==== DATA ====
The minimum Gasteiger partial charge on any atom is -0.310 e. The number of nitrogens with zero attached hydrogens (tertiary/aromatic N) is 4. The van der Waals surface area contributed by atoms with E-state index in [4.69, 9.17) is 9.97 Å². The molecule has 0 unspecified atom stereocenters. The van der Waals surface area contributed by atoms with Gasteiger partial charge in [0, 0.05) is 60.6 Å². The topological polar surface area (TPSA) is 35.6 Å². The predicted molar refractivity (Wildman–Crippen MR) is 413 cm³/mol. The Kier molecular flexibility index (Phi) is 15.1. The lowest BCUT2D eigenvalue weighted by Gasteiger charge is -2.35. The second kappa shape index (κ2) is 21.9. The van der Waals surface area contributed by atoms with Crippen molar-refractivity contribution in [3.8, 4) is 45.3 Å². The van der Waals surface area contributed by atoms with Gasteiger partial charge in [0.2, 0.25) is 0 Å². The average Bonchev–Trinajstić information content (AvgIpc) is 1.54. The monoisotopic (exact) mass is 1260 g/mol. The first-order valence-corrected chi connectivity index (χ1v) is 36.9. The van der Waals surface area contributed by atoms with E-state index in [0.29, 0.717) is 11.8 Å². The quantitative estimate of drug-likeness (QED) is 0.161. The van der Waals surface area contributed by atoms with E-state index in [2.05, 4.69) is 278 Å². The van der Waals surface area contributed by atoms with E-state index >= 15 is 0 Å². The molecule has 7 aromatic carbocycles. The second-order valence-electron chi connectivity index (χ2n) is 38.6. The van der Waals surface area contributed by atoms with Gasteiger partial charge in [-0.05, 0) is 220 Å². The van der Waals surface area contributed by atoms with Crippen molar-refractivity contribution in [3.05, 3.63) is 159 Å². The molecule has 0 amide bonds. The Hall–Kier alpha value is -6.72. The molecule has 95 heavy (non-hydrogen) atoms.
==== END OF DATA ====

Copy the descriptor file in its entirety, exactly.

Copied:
The minimum Gasteiger partial charge on any atom is -0.310 e. The number of nitrogens with zero attached hydrogens (tertiary/aromatic N) is 4. The van der Waals surface area contributed by atoms with E-state index in [4.69, 9.17) is 9.97 Å². The molecule has 0 unspecified atom stereocenters. The van der Waals surface area contributed by atoms with Gasteiger partial charge in [0, 0.05) is 60.6 Å². The topological polar surface area (TPSA) is 35.6 Å². The predicted molar refractivity (Wildman–Crippen MR) is 413 cm³/mol. The Kier molecular flexibility index (Phi) is 15.1. The lowest BCUT2D eigenvalue weighted by Gasteiger charge is -2.35. The second kappa shape index (κ2) is 21.9. The van der Waals surface area contributed by atoms with Crippen molar-refractivity contribution in [3.8, 4) is 45.3 Å². The van der Waals surface area contributed by atoms with Gasteiger partial charge in [0.2, 0.25) is 0 Å². The average Bonchev–Trinajstić information content (AvgIpc) is 1.54. The monoisotopic (exact) mass is 1260 g/mol. The first-order valence-corrected chi connectivity index (χ1v) is 36.9. The van der Waals surface area contributed by atoms with E-state index in [0.29, 0.717) is 11.8 Å². The quantitative estimate of drug-likeness (QED) is 0.161. The van der Waals surface area contributed by atoms with E-state index in [2.05, 4.69) is 278 Å². The van der Waals surface area contributed by atoms with E-state index >= 15 is 0 Å². The molecule has 7 aromatic carbocycles. The second-order valence-electron chi connectivity index (χ2n) is 38.6. The van der Waals surface area contributed by atoms with Gasteiger partial charge in [-0.05, 0) is 220 Å². The van der Waals surface area contributed by atoms with Crippen molar-refractivity contribution in [3.05, 3.63) is 159 Å². The molecule has 0 amide bonds. The Hall–Kier alpha value is -6.72. The molecule has 95 heavy (non-hydrogen) atoms.